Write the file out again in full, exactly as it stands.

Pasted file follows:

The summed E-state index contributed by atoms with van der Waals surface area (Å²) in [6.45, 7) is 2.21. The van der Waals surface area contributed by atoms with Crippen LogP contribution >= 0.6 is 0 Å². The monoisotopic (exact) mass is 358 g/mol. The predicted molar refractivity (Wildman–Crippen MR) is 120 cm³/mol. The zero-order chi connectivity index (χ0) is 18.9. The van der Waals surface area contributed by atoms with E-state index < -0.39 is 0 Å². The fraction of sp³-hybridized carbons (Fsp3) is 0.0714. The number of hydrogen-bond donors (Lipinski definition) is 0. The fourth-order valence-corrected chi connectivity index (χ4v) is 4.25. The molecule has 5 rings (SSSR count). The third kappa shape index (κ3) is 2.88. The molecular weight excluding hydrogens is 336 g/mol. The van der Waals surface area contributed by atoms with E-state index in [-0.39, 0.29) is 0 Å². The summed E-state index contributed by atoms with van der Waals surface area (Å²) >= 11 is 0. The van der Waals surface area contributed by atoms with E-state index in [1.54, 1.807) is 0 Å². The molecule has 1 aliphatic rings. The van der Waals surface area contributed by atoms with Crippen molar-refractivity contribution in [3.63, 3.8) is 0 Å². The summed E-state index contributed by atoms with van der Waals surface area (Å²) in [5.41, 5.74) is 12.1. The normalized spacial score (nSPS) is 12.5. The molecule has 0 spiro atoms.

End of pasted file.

The summed E-state index contributed by atoms with van der Waals surface area (Å²) in [6.45, 7) is 2.21. The van der Waals surface area contributed by atoms with Crippen LogP contribution >= 0.6 is 0 Å². The monoisotopic (exact) mass is 358 g/mol. The predicted molar refractivity (Wildman–Crippen MR) is 120 cm³/mol. The zero-order chi connectivity index (χ0) is 18.9. The van der Waals surface area contributed by atoms with E-state index < -0.39 is 0 Å². The fraction of sp³-hybridized carbons (Fsp3) is 0.0714. The number of hydrogen-bond donors (Lipinski definition) is 0. The fourth-order valence-corrected chi connectivity index (χ4v) is 4.25. The molecule has 5 rings (SSSR count). The third kappa shape index (κ3) is 2.88. The molecular weight excluding hydrogens is 336 g/mol. The van der Waals surface area contributed by atoms with E-state index in [-0.39, 0.29) is 0 Å². The summed E-state index contributed by atoms with van der Waals surface area (Å²) >= 11 is 0. The van der Waals surface area contributed by atoms with E-state index in [1.54, 1.807) is 0 Å². The molecule has 1 aliphatic rings. The van der Waals surface area contributed by atoms with Crippen molar-refractivity contribution in [3.63, 3.8) is 0 Å². The summed E-state index contributed by atoms with van der Waals surface area (Å²) in [5.41, 5.74) is 12.1. The normalized spacial score (nSPS) is 12.5. The molecule has 0 spiro atoms.